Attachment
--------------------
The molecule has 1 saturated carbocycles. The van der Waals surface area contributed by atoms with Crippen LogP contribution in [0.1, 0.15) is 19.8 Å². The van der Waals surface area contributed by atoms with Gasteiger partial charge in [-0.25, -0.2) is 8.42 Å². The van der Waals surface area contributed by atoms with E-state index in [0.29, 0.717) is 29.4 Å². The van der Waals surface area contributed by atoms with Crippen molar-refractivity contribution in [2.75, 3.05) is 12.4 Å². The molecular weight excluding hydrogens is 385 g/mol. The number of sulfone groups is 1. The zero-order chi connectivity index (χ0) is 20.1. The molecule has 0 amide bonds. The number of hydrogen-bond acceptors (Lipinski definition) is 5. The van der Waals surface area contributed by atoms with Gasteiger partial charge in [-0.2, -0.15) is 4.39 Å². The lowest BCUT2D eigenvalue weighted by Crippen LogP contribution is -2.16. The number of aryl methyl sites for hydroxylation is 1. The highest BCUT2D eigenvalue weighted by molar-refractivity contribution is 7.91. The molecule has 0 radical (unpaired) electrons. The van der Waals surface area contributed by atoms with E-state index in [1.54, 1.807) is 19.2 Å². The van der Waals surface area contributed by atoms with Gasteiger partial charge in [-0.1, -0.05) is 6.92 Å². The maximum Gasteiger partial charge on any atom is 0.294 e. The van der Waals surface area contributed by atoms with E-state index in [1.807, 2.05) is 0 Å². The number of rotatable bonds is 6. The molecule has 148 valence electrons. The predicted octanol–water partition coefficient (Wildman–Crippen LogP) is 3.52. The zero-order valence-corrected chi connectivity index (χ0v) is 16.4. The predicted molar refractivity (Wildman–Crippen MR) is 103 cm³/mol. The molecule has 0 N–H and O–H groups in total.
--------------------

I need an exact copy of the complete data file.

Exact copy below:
The molecule has 1 saturated carbocycles. The van der Waals surface area contributed by atoms with Crippen LogP contribution in [0.1, 0.15) is 19.8 Å². The van der Waals surface area contributed by atoms with Gasteiger partial charge in [-0.25, -0.2) is 8.42 Å². The van der Waals surface area contributed by atoms with E-state index in [0.29, 0.717) is 29.4 Å². The van der Waals surface area contributed by atoms with Crippen molar-refractivity contribution in [2.75, 3.05) is 12.4 Å². The molecular weight excluding hydrogens is 385 g/mol. The number of sulfone groups is 1. The zero-order chi connectivity index (χ0) is 20.1. The molecule has 0 amide bonds. The number of hydrogen-bond acceptors (Lipinski definition) is 5. The van der Waals surface area contributed by atoms with Gasteiger partial charge in [-0.2, -0.15) is 4.39 Å². The lowest BCUT2D eigenvalue weighted by Crippen LogP contribution is -2.16. The number of aryl methyl sites for hydroxylation is 1. The highest BCUT2D eigenvalue weighted by molar-refractivity contribution is 7.91. The molecule has 0 radical (unpaired) electrons. The van der Waals surface area contributed by atoms with E-state index in [1.54, 1.807) is 19.2 Å². The van der Waals surface area contributed by atoms with Gasteiger partial charge in [-0.1, -0.05) is 6.92 Å². The maximum Gasteiger partial charge on any atom is 0.294 e. The van der Waals surface area contributed by atoms with E-state index in [1.807, 2.05) is 0 Å². The number of rotatable bonds is 6. The molecule has 148 valence electrons. The predicted octanol–water partition coefficient (Wildman–Crippen LogP) is 3.52. The zero-order valence-corrected chi connectivity index (χ0v) is 16.4. The predicted molar refractivity (Wildman–Crippen MR) is 103 cm³/mol. The molecule has 0 N–H and O–H groups in total.